Libyan Air Wars Part 2 Book Review
|Date of Review||July 2016||Title||Libyan Air Wars Part 2|
|Author||Tom Cooper, Albert Grandolini, Arnaud Delalande||Publisher||Helion|
|Format||64 pages, softbound||MSRP (USD)||$29.95|
Helion continues coverage of Cold War tensions in Libyan Air Wars Part 2.
Whereas the first volume nominally covered a dozen years and, in reality, over 70 this one spans less than one: mid-1985 to early-1986.
Coverage commences with another brief historical overview followed by errata and addenda to Part 1. Contents quickly turn to the illuminating 'Czechoslovak Connection' Prague's extensive equipment and training assistance to Gadhafi [Qadhafi].
The Libyan despot procured weapons from several sources far more hardware, in fact, than the country's military could handle. And some contemporary intelligence analyses actually posited Libya's prodigious arms purchases as pre-positioned assets for future Soviet mischief.
Libya also actively aided and abetted terrorist efforts in over 30 countries most of those targeting American interests. These and Gadhafi's territorial claims prompted confrontations with US Navy assets. And authors duly describe the months-long Kabuki dance between US Navy and LAAF warplanes.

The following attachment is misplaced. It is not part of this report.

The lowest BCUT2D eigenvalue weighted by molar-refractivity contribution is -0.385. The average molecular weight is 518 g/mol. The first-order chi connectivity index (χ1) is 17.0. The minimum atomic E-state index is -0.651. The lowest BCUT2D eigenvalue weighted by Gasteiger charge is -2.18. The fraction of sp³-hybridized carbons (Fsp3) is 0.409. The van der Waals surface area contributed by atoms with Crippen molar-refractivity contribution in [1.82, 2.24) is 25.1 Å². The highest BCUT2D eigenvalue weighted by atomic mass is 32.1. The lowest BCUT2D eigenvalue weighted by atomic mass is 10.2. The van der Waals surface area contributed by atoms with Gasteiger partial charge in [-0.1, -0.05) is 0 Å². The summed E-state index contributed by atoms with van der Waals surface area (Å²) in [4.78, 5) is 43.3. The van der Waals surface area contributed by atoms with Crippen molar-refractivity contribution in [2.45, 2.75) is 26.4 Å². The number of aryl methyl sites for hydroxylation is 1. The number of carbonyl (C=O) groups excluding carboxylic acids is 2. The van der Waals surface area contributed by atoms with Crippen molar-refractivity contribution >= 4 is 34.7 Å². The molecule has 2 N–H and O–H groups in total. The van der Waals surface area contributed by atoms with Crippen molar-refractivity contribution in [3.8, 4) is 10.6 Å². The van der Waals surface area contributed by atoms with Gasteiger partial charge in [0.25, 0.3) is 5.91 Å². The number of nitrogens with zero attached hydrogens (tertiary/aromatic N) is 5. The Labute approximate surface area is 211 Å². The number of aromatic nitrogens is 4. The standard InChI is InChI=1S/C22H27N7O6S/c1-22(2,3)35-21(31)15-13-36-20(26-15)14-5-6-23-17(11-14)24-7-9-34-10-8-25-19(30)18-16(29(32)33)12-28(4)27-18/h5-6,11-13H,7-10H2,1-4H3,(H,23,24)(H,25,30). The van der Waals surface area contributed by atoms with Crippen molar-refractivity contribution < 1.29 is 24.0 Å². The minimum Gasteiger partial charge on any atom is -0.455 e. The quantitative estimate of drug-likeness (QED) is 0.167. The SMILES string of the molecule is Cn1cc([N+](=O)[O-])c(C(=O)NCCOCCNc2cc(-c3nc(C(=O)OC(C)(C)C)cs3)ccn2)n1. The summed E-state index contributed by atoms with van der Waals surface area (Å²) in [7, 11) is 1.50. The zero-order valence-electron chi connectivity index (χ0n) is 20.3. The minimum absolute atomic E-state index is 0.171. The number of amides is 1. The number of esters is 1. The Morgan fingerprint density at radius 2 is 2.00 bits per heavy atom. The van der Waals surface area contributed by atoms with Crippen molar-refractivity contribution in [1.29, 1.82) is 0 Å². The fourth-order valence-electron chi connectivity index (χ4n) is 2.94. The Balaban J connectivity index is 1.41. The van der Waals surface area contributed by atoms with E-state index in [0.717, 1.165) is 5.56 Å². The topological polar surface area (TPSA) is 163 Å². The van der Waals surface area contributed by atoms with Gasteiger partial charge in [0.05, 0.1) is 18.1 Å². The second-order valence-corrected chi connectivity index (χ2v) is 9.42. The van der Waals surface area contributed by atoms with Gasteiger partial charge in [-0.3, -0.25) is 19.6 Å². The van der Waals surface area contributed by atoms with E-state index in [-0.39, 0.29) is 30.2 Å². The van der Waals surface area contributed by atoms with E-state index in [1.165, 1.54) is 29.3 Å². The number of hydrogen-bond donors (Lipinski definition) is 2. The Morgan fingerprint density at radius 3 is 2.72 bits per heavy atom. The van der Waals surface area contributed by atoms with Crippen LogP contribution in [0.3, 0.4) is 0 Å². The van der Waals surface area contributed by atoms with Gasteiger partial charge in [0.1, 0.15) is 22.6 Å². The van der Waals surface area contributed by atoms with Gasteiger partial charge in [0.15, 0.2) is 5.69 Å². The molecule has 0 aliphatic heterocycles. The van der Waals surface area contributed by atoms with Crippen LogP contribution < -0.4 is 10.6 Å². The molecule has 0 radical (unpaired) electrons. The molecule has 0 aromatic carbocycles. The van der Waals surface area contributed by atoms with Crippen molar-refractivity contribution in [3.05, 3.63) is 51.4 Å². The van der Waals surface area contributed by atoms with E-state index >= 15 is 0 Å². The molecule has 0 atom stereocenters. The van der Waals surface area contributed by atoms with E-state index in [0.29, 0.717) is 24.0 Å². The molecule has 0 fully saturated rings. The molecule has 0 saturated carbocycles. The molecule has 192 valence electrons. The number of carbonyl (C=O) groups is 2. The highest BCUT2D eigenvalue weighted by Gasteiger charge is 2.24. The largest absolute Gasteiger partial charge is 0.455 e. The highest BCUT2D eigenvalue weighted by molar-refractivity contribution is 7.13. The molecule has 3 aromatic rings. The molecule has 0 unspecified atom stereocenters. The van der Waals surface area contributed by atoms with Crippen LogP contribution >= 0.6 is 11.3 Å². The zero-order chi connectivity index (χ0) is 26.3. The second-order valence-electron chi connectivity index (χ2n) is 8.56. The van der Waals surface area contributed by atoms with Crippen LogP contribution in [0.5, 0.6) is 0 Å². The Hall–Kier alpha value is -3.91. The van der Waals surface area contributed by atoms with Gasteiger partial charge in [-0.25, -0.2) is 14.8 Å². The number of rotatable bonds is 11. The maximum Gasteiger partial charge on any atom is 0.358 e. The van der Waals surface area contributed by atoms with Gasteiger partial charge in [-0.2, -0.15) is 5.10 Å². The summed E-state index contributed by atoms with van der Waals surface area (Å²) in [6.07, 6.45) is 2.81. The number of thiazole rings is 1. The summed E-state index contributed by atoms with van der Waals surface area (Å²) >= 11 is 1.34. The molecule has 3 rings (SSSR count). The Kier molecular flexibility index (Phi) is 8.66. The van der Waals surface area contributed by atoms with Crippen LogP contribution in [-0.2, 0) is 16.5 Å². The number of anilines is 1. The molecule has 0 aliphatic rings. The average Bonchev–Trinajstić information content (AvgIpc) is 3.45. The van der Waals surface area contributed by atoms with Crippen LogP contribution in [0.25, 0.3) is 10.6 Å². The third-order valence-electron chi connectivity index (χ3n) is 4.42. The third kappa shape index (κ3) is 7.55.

Early 1986 witnessed another flare-up of fighting in Chad. And authors dutifully detail fascinating French and Western efforts to strengthen and dramatically and tactically transform N'Djamena's forces against Libya.
Those efforts forged 'a highly mobile, spectacularly effective striking force ... that was to dominate the battlefields of Chad through the second half of the 1980s'. In the air, France deployed Armie de l'air assets to reinforce their former colony and to deter Libyan adventurism.
Among the actions, French Jaguars struck the forward Libyan base at Wadi Doum [Duum]. And in retaliation, a LAAF Tu-22 bombed N'Djamena IAP and was possibly hit and downed by French flak.
Operations Attain Document (I, II and III) and Operation Prairie Fire return coverage to US Navy freedom-of-navigation (FON) disputes with Libya. These proved successful. And 'Gaddafi's claim over the disputed waters and airspace was lost affectively destroyed'.
But despite military success of all four Operations, authors note that 'all failed to deliver a blow against even a single objectives related to international terrorism'.
Again, color and B&W photos illustrate Helion's excellent account. Abbreviations, sidebars, tables, maps, selected bibliography and endnotes further season the study. And Tom Cooper's reliably outstanding artwork surveys participating warplane warpaint.
My biggest gripe? I prefer more profiles of Libyan aircraft not of its adversaries!
I can't wait for Part 3. Can Operation Eldorado Canyon be far away?
With thanks to Casemate Publishing for the review copy!